The work in Philadelphia grew rapidly and the Prophet, as he was now called, prepared to open businesses for the membership. This was in keeping with his training to "go in business for yourself." Under the leadership of Prophet Crowdy, the Church of God and Saints of Christ owned and operated the following businesses: a newspaper publication, Gospel Herald; and a grocery store, where members bought stocks in the business. The next place of business opened was a restaurant at 1609 Fitzwater Street, Philadelphia, followed by a barber shop.

In his own words
"I, William S. Crowdy, am a Prophet of God sent to the whole world. But it seemed very hard for me to understand that I must talk to the general world at first.

When afterwards I heard a voice speaking unto me; saying, as he had so said unto Ezekiel, "Son of Man, I send thee to the children of Israel, and to all nations of the earth that hath rebelled against me. They and their Fathers have transgressed against me, even unto this very day; for they are imprudent children and stiff-hearted. I do send thee unto them and thou shalt say unto them, thus saith the Lord God; not Elder Crowdy, or any other man or minister, but thus saith the Lord God who is Supreme above all, an in all; whether they will hear or whether they forbear, yet shall they know there has been a Prophet among them."

The Lord let me know that I should look for trouble and tribulation, but be not afraid of them; neither be afraid of their words; though briars and thorns be with thee. And thou dost dwell among scorpions, be not afraid of their words or be dismayed at their looks and thou shalt speak my words unto them, whether they will hear or whether they will forbear.

GOD gave me to understand that he was not sending me to a people of a strange speech nor of a hard language, for as everybody knows that there are not many people in the United States now, but what can understand the English language. Then when he had showed me that he had sent me to a people of that character, they would not have harkened unto me, then he assured me that he had made my face strong against their faces, and my forehead strong against their fore-heads. That is with wisdom and knowledge sufficient to overcome those that come up against me. Then said he unto me, "gird up thy loins and arise and speak unto them all that I have commanded thee." Be not dismayed at their faces, lest I confound thee before them, for the Lord has made me through his word, as a defense city and an iron pillar, and a wall against the whole land, and they shall fight against me, but shall not prevail. But the people will try to dodge the words by saying there are not any more Prophets now, or that they are all done away with.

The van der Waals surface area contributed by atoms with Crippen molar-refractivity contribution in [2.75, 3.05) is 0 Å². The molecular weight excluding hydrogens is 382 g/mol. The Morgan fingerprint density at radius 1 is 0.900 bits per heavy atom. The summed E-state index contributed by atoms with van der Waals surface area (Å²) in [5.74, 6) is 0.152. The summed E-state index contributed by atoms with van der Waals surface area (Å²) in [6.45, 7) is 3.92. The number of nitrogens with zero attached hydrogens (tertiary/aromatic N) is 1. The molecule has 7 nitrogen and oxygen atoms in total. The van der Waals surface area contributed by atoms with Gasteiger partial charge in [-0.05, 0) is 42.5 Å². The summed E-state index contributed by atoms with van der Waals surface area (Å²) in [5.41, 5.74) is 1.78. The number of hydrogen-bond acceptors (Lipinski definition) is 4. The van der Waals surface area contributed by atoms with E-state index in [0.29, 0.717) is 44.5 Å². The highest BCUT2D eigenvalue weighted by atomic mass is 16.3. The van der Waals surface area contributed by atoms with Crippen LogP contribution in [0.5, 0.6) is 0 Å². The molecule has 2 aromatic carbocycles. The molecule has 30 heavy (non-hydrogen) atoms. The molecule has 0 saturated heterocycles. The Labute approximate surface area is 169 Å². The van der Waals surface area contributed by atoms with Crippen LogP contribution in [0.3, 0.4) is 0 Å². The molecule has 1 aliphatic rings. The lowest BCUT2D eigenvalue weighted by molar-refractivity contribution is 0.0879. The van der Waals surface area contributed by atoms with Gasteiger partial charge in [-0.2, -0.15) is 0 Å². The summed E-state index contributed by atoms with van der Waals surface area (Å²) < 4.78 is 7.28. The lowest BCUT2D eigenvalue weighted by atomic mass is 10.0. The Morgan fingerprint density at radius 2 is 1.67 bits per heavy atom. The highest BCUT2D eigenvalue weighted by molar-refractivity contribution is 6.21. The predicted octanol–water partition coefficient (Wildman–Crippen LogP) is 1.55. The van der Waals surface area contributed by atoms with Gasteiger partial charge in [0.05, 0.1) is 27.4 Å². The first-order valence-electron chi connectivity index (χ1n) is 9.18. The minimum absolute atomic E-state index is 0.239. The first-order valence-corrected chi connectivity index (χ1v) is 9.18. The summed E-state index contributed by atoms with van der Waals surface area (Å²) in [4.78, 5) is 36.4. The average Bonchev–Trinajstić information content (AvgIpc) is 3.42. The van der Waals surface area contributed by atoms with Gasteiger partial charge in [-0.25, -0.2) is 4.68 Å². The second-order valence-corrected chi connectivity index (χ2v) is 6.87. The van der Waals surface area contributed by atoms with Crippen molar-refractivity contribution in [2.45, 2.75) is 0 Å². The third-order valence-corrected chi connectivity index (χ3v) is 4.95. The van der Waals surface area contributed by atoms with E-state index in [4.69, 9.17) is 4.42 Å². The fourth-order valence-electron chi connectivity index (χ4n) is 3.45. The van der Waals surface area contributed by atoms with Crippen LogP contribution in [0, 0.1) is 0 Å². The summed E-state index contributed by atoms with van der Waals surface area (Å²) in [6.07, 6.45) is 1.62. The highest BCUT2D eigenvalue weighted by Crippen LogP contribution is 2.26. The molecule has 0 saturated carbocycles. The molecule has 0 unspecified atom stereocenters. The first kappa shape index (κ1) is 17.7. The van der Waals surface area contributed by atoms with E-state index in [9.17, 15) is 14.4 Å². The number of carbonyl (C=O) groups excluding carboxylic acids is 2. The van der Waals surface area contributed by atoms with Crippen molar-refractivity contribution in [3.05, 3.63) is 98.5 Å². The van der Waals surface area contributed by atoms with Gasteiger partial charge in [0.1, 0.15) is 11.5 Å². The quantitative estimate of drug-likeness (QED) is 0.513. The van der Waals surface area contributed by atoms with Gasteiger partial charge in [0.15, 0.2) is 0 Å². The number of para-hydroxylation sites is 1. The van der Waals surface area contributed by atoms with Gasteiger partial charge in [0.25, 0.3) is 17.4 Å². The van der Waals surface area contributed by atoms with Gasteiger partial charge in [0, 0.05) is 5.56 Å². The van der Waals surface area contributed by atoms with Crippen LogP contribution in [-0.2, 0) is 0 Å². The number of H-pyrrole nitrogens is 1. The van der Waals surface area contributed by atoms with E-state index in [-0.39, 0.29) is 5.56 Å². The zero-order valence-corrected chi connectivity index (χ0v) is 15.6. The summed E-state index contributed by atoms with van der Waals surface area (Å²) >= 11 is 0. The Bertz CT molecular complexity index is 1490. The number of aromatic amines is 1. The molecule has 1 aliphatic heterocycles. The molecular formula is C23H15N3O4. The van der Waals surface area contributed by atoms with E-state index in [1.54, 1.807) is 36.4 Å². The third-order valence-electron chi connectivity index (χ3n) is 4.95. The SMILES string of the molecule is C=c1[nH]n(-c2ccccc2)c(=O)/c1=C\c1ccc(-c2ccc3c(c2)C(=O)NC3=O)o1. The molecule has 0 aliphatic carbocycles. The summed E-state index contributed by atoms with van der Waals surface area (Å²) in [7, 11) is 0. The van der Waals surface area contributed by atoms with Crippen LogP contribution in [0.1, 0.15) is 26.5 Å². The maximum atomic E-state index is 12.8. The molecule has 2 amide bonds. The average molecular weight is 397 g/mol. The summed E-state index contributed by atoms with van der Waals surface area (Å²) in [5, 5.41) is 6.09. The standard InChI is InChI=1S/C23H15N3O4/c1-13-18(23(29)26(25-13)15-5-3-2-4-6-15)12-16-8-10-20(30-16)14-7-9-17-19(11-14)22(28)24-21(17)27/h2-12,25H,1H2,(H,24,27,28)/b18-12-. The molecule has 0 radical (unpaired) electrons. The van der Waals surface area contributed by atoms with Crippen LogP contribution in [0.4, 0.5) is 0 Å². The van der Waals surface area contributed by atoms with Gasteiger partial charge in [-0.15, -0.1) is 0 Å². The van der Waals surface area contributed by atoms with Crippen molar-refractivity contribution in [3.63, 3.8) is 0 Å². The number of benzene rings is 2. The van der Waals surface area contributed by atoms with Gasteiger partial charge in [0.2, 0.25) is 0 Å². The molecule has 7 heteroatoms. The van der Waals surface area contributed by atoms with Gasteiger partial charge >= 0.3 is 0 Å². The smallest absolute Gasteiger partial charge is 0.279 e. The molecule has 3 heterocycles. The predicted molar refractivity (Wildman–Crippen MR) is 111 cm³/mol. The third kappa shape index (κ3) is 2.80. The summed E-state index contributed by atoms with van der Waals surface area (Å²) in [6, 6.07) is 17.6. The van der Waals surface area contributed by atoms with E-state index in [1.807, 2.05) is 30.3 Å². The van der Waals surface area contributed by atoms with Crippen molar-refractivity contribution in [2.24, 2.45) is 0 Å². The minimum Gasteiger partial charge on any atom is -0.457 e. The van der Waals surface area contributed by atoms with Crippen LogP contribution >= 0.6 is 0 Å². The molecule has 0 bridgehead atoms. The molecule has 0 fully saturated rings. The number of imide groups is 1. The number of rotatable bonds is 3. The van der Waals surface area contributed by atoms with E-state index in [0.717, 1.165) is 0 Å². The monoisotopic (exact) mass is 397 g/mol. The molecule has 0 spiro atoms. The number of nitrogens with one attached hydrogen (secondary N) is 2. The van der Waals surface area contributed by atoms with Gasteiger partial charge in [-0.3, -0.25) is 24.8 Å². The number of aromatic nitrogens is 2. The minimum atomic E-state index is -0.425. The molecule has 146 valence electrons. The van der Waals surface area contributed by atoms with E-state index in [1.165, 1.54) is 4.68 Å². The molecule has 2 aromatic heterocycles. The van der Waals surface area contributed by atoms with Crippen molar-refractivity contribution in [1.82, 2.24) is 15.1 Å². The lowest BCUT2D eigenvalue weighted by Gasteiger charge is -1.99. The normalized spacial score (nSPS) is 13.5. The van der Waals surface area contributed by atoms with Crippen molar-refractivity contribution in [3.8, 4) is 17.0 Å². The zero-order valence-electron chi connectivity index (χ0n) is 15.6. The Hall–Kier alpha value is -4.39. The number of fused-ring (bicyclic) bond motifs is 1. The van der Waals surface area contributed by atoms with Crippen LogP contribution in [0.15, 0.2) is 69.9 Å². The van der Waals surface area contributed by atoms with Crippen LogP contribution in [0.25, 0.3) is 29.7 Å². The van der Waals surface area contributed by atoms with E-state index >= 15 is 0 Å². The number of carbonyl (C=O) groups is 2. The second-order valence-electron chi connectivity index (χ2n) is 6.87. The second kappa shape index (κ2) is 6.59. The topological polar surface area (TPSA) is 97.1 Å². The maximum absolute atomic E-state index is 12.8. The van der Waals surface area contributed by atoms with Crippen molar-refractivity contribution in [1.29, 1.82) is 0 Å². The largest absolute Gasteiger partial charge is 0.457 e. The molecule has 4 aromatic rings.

Then the question arises, Who did away with them? They will say Christ did away with them."
REFERENCES and CREDITS:
The Bible Gospel Told - Copyrighted December 16, 1902, In the Office of the Librarian of Congress, Washington, D.C.
The Life and Works of William Saunders Crowdy - Information adapted from the Life and Works of William Saunders Crowdy, by Beersheba Crowdy Walker, Elfreth J.P. Walker, associate editor. Philadelphia, PA: published by Elfreth J.P. Walker, c1955.
Introduction adapted from The Church of God and Saints of Christ : the rise of Black Jews / Elly M. Wynia. New York : Garland Publishing, 1994. ISBN 0815311362